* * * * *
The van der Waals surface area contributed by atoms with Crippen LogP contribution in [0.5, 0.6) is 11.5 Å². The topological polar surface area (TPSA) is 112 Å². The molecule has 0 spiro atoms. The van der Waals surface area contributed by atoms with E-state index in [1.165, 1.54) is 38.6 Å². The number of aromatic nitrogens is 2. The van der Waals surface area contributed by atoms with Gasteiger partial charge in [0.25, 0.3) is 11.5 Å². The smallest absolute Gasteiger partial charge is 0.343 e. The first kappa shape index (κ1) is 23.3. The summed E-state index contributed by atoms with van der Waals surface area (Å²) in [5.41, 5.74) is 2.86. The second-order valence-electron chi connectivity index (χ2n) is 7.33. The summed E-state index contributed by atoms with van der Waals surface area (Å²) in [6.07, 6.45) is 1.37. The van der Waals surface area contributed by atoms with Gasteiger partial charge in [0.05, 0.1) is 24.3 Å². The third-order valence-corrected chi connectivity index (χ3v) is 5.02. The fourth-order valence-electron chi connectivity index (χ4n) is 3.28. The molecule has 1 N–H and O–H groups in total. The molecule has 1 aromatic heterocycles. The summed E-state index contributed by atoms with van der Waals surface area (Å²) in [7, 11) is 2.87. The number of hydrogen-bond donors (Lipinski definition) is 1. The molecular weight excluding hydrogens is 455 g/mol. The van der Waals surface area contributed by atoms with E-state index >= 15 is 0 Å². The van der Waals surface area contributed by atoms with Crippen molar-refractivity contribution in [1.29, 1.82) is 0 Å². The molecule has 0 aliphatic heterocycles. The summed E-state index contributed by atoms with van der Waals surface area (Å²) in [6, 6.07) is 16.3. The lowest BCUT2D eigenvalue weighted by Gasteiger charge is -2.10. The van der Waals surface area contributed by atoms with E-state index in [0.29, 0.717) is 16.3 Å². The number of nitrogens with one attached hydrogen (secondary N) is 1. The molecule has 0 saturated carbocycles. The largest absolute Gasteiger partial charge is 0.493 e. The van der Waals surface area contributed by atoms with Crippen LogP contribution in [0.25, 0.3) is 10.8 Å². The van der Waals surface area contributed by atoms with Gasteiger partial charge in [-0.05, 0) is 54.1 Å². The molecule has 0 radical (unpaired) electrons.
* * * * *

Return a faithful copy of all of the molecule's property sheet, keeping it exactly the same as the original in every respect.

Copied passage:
The van der Waals surface area contributed by atoms with Crippen LogP contribution in [0.5, 0.6) is 11.5 Å². The topological polar surface area (TPSA) is 112 Å². The molecule has 0 spiro atoms. The van der Waals surface area contributed by atoms with E-state index in [1.165, 1.54) is 38.6 Å². The number of aromatic nitrogens is 2. The van der Waals surface area contributed by atoms with Gasteiger partial charge in [0.25, 0.3) is 11.5 Å². The smallest absolute Gasteiger partial charge is 0.343 e. The first kappa shape index (κ1) is 23.3. The summed E-state index contributed by atoms with van der Waals surface area (Å²) in [5.41, 5.74) is 2.86. The second-order valence-electron chi connectivity index (χ2n) is 7.33. The summed E-state index contributed by atoms with van der Waals surface area (Å²) in [6.07, 6.45) is 1.37. The van der Waals surface area contributed by atoms with Gasteiger partial charge in [0.05, 0.1) is 24.3 Å². The third-order valence-corrected chi connectivity index (χ3v) is 5.02. The fourth-order valence-electron chi connectivity index (χ4n) is 3.28. The molecule has 1 N–H and O–H groups in total. The molecule has 1 aromatic heterocycles. The summed E-state index contributed by atoms with van der Waals surface area (Å²) in [7, 11) is 2.87. The number of hydrogen-bond donors (Lipinski definition) is 1. The molecular weight excluding hydrogens is 455 g/mol. The van der Waals surface area contributed by atoms with E-state index >= 15 is 0 Å². The van der Waals surface area contributed by atoms with Crippen molar-refractivity contribution in [1.29, 1.82) is 0 Å². The molecule has 0 aliphatic heterocycles. The summed E-state index contributed by atoms with van der Waals surface area (Å²) in [6, 6.07) is 16.3. The lowest BCUT2D eigenvalue weighted by Gasteiger charge is -2.10. The van der Waals surface area contributed by atoms with E-state index in [0.29, 0.717) is 16.3 Å². The number of nitrogens with one attached hydrogen (secondary N) is 1. The molecule has 0 saturated carbocycles. The largest absolute Gasteiger partial charge is 0.493 e. The van der Waals surface area contributed by atoms with Crippen LogP contribution in [0.25, 0.3) is 10.8 Å². The van der Waals surface area contributed by atoms with Gasteiger partial charge in [-0.05, 0) is 54.1 Å². The molecule has 0 radical (unpaired) electrons.